UNIDENTIFIED MALE: So far the big island wave heights have actually been on the lower end compared to the other locations. It seems like Oahu has been picking up the largest wave heights, places like Makopu (ph), Kalui (ph), as well as Kahui Harbor on Maui.

UNIDENTIFIED FEMALE: We want to head over to Cam Tran (ph) right now, she's at EMS with an update.

UNIDENTIFIED FEMALE: Hey there, guys. We are with John Cummings with the Department of Emergency Management. He's here to explain the process of the all clear. I know it's really early on, but just to let people at home know, what is the process?

JOHN CUMMINGS, DEPARTMENT OF EMERGENCY MANAGEMENT: Right now, of course, we're waiting to see what's going to happen. We're not out of this yet. We're still in a warning. We're still anticipating a destructive tsunami event.

At a certain point the Pacific Tsunami Warning Center is going to look at their data, and this would be if we get a wave or we don't get a wave, and they'll be able to tell us, that hey, yes, it looks like the destructive energy has passed the island. This could be pretty far off. But once they give us that information, what will happen is our mayor, Peter Carlisle, will instruct our first responders to go down to the shoreline and to give us an eyeball of what's happening. Because we need a ground crew getting the information from the warning center.

So what that all means is basically they're going to feed the information back here, and the official word for an all clear will come from our mayor, as it would come from all other county mayors.

We're pretty far away from that right now, but that is the process.

UNIDENTIFIED FEMALE: Have you heard anything from the Pacific Tsunami Center yet?

CUMMINGS: No. They're just sitting and watching as we are right now. We're looking at actual video feeds as you folks are right now from the shoreline. They're looking at scientific data and sharing information from us. We're on live right now with all of the counties, (inaudible), civil defense and the Tsunami Warner Center. We have an open line. So we can immediately know if an island, outside of -- in another county, has some type of impact. That's going to affect everyone.

UNIDENTIFIED FEMALE: So will the counties make the decision all at the same time, then?

CUMMINGS: No, it depends, because as you noticed, each county went into evacuation phase a little bit differently. Because it depends where the energy's coming from. So Kawai (ph) was first, ours is next, just going down the line, right. The same thing. All counties will declare the all clear at a separate time. Again, based on analysis of their mayor as to what's happening within their county.

UNIDENTIFIED FEMALE: And is that what's happening right now behind these closed doors?

CUMMINGS: Well, right now we're just -- we're just, again, we're way away from any type of all clear. We're just waiting to see what's going to happen. We're in forward mode. We are leaning forward in our foxholes so to say, and we're waiting to see that if something does happen, then we'll have to go at some point into rescue and recovery and emergency response mode.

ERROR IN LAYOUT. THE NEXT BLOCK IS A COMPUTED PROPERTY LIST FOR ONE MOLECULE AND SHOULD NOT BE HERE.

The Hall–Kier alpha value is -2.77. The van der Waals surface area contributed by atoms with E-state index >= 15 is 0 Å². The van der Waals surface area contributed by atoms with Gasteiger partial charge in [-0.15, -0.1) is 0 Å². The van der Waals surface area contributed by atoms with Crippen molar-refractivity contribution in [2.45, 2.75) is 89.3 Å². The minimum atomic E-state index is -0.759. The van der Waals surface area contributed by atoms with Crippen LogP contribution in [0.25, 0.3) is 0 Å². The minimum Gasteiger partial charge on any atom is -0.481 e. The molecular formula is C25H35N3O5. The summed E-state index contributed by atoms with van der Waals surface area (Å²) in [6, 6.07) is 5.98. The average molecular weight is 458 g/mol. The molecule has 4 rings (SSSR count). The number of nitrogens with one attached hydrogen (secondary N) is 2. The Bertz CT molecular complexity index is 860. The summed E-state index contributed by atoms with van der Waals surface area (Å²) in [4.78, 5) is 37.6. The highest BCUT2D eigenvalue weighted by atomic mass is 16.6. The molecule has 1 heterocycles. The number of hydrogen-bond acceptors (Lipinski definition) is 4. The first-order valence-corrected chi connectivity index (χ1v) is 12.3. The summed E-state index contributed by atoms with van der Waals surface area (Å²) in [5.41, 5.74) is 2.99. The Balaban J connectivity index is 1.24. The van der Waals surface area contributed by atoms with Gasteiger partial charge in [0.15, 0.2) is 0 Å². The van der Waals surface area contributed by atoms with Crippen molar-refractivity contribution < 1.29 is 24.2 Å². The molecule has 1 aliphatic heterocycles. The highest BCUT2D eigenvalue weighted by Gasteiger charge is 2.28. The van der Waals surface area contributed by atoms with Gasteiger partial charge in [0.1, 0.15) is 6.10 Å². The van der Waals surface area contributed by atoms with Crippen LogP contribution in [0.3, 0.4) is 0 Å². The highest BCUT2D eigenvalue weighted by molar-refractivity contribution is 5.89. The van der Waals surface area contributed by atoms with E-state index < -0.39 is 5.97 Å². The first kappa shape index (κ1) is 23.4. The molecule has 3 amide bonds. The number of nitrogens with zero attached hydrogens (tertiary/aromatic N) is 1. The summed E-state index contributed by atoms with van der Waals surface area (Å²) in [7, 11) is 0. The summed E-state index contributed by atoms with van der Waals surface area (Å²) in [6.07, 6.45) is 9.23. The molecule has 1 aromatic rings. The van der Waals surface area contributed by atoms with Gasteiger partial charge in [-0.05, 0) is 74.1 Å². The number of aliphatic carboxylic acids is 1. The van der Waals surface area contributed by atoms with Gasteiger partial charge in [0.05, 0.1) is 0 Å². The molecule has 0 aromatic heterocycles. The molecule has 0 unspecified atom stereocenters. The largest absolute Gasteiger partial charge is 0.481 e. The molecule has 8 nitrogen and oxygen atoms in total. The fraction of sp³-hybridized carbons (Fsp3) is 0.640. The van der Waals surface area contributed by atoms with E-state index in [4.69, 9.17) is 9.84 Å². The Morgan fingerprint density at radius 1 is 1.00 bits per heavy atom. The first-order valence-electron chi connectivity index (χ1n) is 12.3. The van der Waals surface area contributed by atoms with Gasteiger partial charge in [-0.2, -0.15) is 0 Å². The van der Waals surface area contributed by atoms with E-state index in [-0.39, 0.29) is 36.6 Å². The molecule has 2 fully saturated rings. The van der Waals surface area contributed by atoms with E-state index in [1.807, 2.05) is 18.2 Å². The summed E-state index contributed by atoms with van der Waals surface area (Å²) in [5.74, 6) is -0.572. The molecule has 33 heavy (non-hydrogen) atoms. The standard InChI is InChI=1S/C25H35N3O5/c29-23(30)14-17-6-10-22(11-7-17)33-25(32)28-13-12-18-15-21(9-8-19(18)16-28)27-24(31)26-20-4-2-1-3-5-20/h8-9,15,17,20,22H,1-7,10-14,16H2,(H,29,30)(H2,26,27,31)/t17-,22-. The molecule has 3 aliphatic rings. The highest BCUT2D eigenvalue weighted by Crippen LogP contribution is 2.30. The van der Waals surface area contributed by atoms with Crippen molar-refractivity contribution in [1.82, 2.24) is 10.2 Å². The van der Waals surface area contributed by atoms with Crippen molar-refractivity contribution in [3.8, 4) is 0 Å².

UNIDENTIFIED MALE: All right.

UNIDENTIFIED FEMALE: Let's go to Pacific Tsunami Warning Center. I think we've got Laura there. Laura Imata (ph) live with an update.

UNIDENTIFIED FEMALE: So we're talking to one of the GSIs (ph) who's keeping an eye on some of the information from those title gauges, and he's giving us some information based on the third wave that's coming in. And basically they're saying -- I'm going to walk a little closer to you now.

Basically they're saying that it's generally lower in most areas than they expected initially. The highest so far, Kahului, Maui coming in at about 1.9 feet, Helo (ph) quite a bit lower, around a half a foot. So again, they still have a couple more cycles they want to get through before they really start looking as to whether or not they can start to reduce the risk that's out there. Even though as we've been talking about throughout the evening, things can change based on the way the energy is bouncing around within those bays, within those islands. But again, we're getting some hard facts here and some hard data. And it's generally showing that everything's a little bit lower than they initially expected. So really good news for everyone out there. But it's still going to be a pretty long night out here. I'll send it back to you guys.

UNIDENTIFIED FEMALE: All right, thank you very much, Laura.

And Justin, we wanted to put it into inches versus feet or meters. I think it's a little easier to understand.

UNIDENTIFIED MALE: Largest wave so far, again, as Laura just mentioned, almost two feet, 23 inches at Kahului. The second largest wave I see here is at--

(END SOUND FEED)

ALLEN: We've been listening to our affiliate KITV bringing us some good information and welcome information that the waves that they've seen so far from the tsunami warning smaller than anticipated, about a foot and a half. They're expecting two more waves to come in, so they're still monitoring to see what situation all of these islands will see in Hawaii tonight with this tsunami generated from an earthquake in Canada. But so far, so good on what they are seeing. Not as severe.

But, again, they're still under a tsunami threat. No one's going anywhere. So we'll continue to follow the story.

We'll take a quick break. We'll have more for you right after this.

(COMMERCIAL BREAK)